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Perspective
Volume VII, Number 4 (March-April 1997)

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From the Database
Translated by MIRIAM LANSKOY

The following excerpts are taken from an article that appeared anonymously in Nezavisimaya gazeta on 26 March 1997 under the headline "CIS: The beginning or the end of the story?" Later the piece was acknowledged to be the work of Andranik Migranyan, long-term member of the Presidential Council, and Konstantin Zatulin, director of the Institute for CIS Countries. The contents speak for themselves.

(…) In the post-Soviet space Russia is increasingly confronting global and local challenges. Taking advantage of her current weakness, Russia's neighbors have renewed the historical competition for influence in the Baltic States, Crimea, Western Ukraine, Belarus, Central Asia, and the Caucasus. The regional challenges from Russia's competitive neighbors are less dangerous; Russia would be able to handle them once it had regained control over the post-Soviet space. The real danger is the West's global challenge to Russia. This challenge consists of the sharpened contours of new power centers in the post-Soviet space that are regarded as limiting factors or counterweights to Russia on the territory of the former Soviet Union. A final consolidation of these western footholds into a Tashkent-Baku-Tbilisi-Kiev axis, with the possible inclusion of Alma-Ata, would bury any Russian hope for becoming the center of a consolidated post-Soviet space. Russia would become isolated to the south and the west, crowded out of all crucial geopolitical zones, and severed from the major communication and trade systems.(…) We will have to rely in the first place on military-political integration or even on total union with particular countries; economic integration will follow. (…)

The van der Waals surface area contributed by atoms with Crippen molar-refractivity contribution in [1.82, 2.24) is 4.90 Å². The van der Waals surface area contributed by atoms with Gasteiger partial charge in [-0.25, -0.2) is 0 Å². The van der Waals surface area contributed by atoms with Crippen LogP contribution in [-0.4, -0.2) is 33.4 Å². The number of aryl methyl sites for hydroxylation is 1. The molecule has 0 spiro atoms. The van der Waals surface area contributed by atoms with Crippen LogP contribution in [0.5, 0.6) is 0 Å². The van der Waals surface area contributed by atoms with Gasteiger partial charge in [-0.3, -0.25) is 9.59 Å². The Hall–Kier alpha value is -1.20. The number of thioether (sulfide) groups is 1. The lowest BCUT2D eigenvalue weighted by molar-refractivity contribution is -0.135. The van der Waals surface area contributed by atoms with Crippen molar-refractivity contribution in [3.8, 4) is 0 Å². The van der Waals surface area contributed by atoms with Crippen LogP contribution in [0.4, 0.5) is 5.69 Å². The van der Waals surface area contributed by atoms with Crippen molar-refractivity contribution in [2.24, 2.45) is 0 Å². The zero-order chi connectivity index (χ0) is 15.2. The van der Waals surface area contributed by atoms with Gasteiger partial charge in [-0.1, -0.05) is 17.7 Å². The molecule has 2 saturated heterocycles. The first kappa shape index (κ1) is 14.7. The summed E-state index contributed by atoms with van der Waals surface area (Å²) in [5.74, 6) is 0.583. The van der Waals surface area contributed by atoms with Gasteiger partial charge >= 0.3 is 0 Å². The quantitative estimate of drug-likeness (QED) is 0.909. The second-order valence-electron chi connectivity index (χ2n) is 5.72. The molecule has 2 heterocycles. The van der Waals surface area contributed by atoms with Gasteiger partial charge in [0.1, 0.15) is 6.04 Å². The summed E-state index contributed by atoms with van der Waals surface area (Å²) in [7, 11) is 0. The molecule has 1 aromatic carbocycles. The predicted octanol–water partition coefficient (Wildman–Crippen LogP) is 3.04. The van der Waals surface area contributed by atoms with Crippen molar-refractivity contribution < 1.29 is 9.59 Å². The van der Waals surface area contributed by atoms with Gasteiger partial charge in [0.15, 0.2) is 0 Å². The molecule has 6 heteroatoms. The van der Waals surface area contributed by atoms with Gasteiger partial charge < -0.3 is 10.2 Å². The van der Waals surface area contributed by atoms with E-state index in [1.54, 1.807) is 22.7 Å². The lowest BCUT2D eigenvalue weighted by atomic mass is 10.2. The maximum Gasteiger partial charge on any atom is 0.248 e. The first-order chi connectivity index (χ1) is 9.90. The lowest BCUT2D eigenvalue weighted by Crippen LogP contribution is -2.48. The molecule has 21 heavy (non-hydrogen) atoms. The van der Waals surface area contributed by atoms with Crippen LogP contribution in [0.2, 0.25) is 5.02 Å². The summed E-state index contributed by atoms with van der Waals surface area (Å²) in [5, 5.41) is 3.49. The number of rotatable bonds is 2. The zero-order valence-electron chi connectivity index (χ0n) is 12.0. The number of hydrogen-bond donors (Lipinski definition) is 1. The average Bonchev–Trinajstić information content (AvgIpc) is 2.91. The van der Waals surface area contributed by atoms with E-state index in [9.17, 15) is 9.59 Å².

The unique situation in the post-Soviet space demands a formulation of a special approach to effecting an organization of the post-Soviet space that furthers Russia's interests. Russia and all the other post-Soviet states are far from having completed the process of state building or having found their niche in the international system. (…)

We are aware that today Russia lacks a capable government; however, the general concepts and the specific strategies we suggest in regard to Ukraine, (…) Kazakhstan, Central Asia, and the Caucasus will be claimed as soon as the period of chaos and cruel struggle for power between various clans in the governing structures of our country comes to an end and a (…) great power finally appears. (…)

Ukraine: (…) The question of signing a federative treaty between the Ukraine and Crimea, as a guarantee for the Russian majority in the Crimea, should be raised as a condition to confirming Ukraine's borders (…) Sevastopol should be treated as a separate issue in the negotiations (where the Russian delegation should stress that Sevastopol is de jure a Russian city that de facto has been under Ukrainian governance). (…) We do not exclude other measures as well: the denial of credit to Ukraine; the demand for early payment of Ukraine's debt to Russia; (…) the gradual imposition of an economic blockade against Ukraine on the US-Cuba model.